Can Executives be Trusted With Issues of War and Peace?

Can Executives Be Trusted With Issues of War and Peace?
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Experts explain that the Executive Branch of the US government does not have the power to declare war.

Fellow Harvard graduates with President Obama: Professor Francis Boyle, Lecturer in law at the University of Illinois and John Quigley, Professor Emeritus of international law at the Ohio State University explain that the Executive Branch of the U.S. government does not have the power to declare war. That right, according to the US Constitution is the sole prerogative of Congress.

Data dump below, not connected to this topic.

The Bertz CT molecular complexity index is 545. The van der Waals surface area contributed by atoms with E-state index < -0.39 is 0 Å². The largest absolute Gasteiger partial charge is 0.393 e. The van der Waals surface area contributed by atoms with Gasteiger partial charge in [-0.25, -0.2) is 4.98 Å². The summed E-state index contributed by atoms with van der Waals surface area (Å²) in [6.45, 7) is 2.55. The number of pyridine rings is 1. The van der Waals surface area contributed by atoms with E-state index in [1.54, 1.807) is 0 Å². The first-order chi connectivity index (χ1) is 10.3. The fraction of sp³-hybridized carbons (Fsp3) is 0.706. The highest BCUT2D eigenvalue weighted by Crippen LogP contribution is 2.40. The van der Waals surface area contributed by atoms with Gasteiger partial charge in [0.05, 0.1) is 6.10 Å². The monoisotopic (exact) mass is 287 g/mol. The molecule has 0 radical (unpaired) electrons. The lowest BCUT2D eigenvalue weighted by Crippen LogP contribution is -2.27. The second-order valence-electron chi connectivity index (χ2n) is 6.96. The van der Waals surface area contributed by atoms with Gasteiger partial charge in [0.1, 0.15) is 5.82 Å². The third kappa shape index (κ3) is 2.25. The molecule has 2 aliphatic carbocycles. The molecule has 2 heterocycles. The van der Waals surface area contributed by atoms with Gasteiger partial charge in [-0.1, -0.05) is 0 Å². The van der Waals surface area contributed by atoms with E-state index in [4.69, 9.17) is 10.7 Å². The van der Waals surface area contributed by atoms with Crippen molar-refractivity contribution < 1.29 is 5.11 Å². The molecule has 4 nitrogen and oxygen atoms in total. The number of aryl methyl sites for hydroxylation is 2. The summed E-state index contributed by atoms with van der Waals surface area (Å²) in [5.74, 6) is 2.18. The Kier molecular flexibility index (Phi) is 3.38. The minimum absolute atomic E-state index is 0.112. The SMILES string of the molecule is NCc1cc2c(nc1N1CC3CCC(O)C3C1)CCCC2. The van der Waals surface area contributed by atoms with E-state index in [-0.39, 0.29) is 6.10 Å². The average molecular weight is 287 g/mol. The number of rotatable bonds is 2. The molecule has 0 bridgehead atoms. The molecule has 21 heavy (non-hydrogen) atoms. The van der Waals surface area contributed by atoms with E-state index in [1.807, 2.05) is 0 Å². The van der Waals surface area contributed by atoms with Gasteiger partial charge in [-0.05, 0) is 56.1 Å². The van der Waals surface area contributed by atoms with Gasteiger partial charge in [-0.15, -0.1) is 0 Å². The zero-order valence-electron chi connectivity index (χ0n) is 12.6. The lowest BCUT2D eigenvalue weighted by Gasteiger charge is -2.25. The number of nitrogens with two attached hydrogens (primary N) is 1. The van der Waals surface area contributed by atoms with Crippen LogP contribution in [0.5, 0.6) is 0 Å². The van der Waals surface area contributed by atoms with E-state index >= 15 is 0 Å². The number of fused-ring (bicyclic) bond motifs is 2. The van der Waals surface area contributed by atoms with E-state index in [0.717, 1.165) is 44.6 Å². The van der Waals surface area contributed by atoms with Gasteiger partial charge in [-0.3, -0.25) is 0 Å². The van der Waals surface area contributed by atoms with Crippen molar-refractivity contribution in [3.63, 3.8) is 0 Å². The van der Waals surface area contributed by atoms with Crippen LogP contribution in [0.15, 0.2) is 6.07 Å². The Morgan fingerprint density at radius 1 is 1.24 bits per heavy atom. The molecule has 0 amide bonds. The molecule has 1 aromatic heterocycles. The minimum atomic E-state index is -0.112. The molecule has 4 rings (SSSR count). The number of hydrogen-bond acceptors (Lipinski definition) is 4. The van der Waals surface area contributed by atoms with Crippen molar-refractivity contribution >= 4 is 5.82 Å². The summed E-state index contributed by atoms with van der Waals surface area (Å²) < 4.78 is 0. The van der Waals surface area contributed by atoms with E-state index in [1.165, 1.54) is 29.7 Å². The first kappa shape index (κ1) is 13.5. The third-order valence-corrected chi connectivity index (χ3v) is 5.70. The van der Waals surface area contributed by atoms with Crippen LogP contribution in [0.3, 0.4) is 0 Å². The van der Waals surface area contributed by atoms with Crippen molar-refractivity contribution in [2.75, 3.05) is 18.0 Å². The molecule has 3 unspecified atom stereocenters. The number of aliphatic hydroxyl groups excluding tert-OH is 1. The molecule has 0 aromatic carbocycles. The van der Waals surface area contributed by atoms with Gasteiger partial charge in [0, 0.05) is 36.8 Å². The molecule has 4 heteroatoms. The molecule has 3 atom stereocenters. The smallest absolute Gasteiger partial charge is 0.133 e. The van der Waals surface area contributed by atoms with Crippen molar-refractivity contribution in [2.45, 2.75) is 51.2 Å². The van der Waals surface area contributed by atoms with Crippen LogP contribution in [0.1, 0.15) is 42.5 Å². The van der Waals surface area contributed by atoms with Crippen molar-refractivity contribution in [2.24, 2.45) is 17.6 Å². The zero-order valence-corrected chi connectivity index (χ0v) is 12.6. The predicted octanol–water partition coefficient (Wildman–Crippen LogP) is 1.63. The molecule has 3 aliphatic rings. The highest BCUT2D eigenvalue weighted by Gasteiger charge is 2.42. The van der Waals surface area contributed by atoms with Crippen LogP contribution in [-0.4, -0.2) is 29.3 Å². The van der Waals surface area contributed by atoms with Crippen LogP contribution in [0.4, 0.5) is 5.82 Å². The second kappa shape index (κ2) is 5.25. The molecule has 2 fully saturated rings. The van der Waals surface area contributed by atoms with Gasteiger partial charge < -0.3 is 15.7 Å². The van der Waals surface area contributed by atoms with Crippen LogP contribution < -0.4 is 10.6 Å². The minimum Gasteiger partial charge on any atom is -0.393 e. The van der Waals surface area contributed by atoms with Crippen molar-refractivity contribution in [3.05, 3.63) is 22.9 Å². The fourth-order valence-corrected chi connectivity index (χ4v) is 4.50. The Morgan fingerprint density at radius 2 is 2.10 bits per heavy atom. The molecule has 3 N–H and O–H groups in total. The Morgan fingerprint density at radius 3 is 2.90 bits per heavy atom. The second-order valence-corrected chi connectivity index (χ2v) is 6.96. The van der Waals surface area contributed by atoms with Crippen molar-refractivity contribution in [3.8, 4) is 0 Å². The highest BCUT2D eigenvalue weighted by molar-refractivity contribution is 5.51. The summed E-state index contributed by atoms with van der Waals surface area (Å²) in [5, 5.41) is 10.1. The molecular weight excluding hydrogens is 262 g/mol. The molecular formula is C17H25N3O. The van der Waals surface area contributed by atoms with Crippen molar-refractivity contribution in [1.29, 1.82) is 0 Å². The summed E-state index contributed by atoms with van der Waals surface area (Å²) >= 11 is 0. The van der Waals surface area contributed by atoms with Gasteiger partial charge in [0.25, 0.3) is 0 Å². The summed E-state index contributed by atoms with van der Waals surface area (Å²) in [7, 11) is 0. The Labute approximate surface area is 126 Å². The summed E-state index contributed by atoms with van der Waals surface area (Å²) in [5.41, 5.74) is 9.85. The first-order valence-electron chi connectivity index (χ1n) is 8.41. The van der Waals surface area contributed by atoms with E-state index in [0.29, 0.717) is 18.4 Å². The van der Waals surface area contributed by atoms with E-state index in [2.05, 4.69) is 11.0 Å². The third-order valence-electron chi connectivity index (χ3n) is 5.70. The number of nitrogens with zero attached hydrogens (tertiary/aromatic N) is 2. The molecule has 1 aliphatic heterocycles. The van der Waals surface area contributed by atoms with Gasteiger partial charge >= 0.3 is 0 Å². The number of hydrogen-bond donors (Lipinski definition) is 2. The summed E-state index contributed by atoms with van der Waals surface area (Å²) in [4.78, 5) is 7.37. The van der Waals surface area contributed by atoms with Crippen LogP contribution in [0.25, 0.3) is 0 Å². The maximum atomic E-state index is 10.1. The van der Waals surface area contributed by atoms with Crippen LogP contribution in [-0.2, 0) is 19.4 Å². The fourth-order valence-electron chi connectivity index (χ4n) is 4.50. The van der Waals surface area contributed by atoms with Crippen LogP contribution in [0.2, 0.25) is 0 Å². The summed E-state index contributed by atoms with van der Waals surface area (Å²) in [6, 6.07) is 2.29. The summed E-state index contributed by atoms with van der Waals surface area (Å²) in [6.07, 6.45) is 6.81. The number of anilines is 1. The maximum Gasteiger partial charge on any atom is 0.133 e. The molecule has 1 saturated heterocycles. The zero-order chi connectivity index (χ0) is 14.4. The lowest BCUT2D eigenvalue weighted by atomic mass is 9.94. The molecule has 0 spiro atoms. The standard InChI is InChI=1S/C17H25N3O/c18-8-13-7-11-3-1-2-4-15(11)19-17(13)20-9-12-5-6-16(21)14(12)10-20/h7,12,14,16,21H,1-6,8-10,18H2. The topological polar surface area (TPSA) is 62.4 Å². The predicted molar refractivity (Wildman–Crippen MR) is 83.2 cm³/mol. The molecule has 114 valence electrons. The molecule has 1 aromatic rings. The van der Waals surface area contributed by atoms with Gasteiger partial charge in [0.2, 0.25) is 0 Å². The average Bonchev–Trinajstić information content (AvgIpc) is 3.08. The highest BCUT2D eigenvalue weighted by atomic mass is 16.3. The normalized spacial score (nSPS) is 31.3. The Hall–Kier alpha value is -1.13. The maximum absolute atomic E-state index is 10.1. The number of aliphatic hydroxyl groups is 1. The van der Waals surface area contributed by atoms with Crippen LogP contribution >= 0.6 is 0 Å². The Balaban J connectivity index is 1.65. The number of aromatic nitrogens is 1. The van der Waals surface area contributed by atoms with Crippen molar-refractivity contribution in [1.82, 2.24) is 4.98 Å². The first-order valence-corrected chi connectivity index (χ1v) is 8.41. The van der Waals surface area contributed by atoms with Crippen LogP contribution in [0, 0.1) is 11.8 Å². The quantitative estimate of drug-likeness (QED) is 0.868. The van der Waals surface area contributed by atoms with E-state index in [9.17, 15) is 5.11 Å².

The suspension of deliberation, when Congress’s views are suspended under a state of emergency, in fact means that democracy, which is only possible when elected representatives come together and vote for and against something, thus distributing the responsibility for declaring war to the whole enfranchised population, is suspended. Congress’s somewhat slow deliberations can be considered a necessary brake in order to prevent rash decisions being made. When an issue is taken out of Congress’s hands – whatever it is, very real dangers that occur when an issue is ‘securitized’ are discussed. A similar situation exists in many other countries, including Russia.

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